V. – The Abridgement of the Black Book, pp.63-68.

[Notes on the Black Book Contents]

   Dr. Skene remarks1 that no sooner had the Scotichronicon appeared than there seems to have arisen an outcry against its intolerable diffuseness and irrelevant sermonizing, and Bower himself proceeded to prepare an abridgement, which is represented by the Book of Cupar. In 1501 the Paisley copy of the Scotichronicon was abridged by John Gibson, Junior. This abridgement, which formerly belonged to Sir Robert Sibbald,2 is now in the Advocates Library, and has at the beginning this title –

     De libro Scoticronicon hec aliqua extrahuntur, qui niger liber Pasleti dictus est:

   And the colophon is – “Quarto Martii huius libri finis exstetit anno millesimo quingentesimo primo per me Johēm Gibson, junioren. On the the recto of the fly leaf at the end of the MS. is  

Laus omnipotenti Deo

ac Virgine Marie gloria. 

     Huius opusculi possessor venerabilis et circumspectas vir magister Johannes Gibson, canonicus Glasguensis ac Rector de Renfrew.

     Qui liber extractus est de magno ac nigro libro Pasleti,

     Continens Quaternas LXXIX papiri integras ac quaternas XIX ut patet intuenti,

     Et in qualibet quaterna earum fuit integra.”

   The proprietor of the volume, therefore, was John Gibson, at that time a Canon of Glasgow, and Rector of Renfrew. He had been previously Chamberlain of Glasgow,3 and Master of Work of the Church of St. Kentigern,4 and was an active man in his day. In the year in which the abridgement was made, he was elected one of the Procurators of the Four Nations in the University of Glasgow,5 an honour which was conferred upon John Gibson, Junior, in 1503.6 Father Hay mentions that there is a defaced copy of the Black Book of Paisley in Bennet’s, that is, Corpus Christi College, Cambridge, written by John Gibson, Canon of Glasgow, in the year 1500.7 This is no doubt the Corpus Christi College manuscript enumerated in Naismith’s Catalogue,8 and noticed by Dempster,9 Bishop Nicolson,10 and Mr. Skene.11 The latter says that there is nothing to indicate by whom it was transcribed. Formerly however there was a pencil memorandum upon it, said to be in the handwriting of Archbishop Parker, in which the copyist was stated to be a Canon Gibson; Baker, said “Aurelianensis,” but Hay suggests that this was an error for ‘”Glasguensis.”12 It is little wonder if this note has now disappeared, as more than a century since the manuscript was described as “semiesus et a muribus in multis locis corruptus.”13 It is on paper, and contains the sixteen books of the Scotichronicon, and is remarkable for its coloured illustrations of incidents mentioned in the text; four of which have been reproduced in the National Manuscripts of Scotland.14 If the transcriber was Canon Gibson, it is not improbable that he had the Black Book of Paisley before him, and the illustrations, which have been made at the same time as the text was written, may have been executed in the Abbey of Paisley itself. At the date of this MS. the monastery was ruled over by Robert Shaw, nephew of the celebrated George Shaw, “who like his uncle, carried on the extension of the newly-founded burgh of Paisley, and reaped his reward in various important benefactions to the monastery from the citizens.”15 There was then much life and stir in the Abbey, and while architecture was predominant, it may have awakened or encouraged a love for the sister arts.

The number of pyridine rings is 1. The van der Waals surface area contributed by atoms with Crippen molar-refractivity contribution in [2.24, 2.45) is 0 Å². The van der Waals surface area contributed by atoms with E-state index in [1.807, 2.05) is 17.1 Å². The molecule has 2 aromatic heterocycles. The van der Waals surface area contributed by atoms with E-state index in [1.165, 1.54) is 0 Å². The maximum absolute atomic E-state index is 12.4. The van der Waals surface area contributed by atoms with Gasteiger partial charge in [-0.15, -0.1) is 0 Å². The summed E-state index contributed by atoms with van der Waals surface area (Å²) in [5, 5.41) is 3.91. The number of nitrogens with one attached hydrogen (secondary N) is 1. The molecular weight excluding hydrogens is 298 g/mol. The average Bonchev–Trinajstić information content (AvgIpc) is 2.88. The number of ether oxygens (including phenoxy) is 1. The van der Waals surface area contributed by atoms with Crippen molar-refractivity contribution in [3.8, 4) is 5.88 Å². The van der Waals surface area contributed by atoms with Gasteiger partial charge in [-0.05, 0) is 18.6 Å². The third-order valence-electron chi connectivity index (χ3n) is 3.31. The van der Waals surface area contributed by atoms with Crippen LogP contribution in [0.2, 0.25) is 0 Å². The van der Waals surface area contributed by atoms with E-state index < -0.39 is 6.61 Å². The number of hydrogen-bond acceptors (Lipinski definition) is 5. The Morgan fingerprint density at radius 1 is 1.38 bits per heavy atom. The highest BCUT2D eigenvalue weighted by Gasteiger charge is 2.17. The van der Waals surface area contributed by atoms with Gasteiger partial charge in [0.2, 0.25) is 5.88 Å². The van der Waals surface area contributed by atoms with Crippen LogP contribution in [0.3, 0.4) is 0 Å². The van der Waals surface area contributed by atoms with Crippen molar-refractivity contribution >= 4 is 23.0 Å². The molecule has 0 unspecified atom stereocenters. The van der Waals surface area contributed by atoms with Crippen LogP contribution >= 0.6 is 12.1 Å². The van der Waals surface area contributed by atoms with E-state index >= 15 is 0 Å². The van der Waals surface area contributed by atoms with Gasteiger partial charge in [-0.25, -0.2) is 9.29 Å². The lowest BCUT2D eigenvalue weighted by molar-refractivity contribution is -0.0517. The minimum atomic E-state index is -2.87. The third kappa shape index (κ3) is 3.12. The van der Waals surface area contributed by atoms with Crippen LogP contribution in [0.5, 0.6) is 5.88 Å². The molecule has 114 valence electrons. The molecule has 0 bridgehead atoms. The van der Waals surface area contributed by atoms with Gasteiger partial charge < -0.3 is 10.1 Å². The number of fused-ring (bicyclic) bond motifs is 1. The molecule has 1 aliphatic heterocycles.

David Buchanan describes an abridgement of the Black Book of Paisley, which he attributes to Henry Sinclair, but Nicolson suggests16 that this was a slip of memory, and that he intends to refer to Gibson’s work. Henry Sinclair,17 a man of great eminence in his time, was a member of the Roslin family. He obtained the Rectory of Glasgow in 1538. Three years later, he became Abbot or perpetual Commendator of the Abbey of Kilwinning, and in 1550 he exchanged this with Gavin Hamilton for the Deanery of Glasgow. Subsequently he was appointed Bishop of Ross and then President of the Court of Session. He was the encourager of John Ferrers, a Piedmontese, who continued Hector Boece’s history, and was a person of literary tastes and a well-known book collector. He made considerable notes on historical subjects,18 and as he was also owner of the abridgement, report by connecting the two facts may have attributed the authorship of this work to him.

   On the upper margin of the Abridgement at the commencement of the text of Book I., the Dean has written his name – “Hen. Sinclair,” and again at the foot of the last page. Sir William Sinclair has struck his pen through both signatures, and has substituted his own name, – “W. Sinclair of Roislin, Knecht.”19 He has likewise interpolated it between two of the lines on the fly leaf.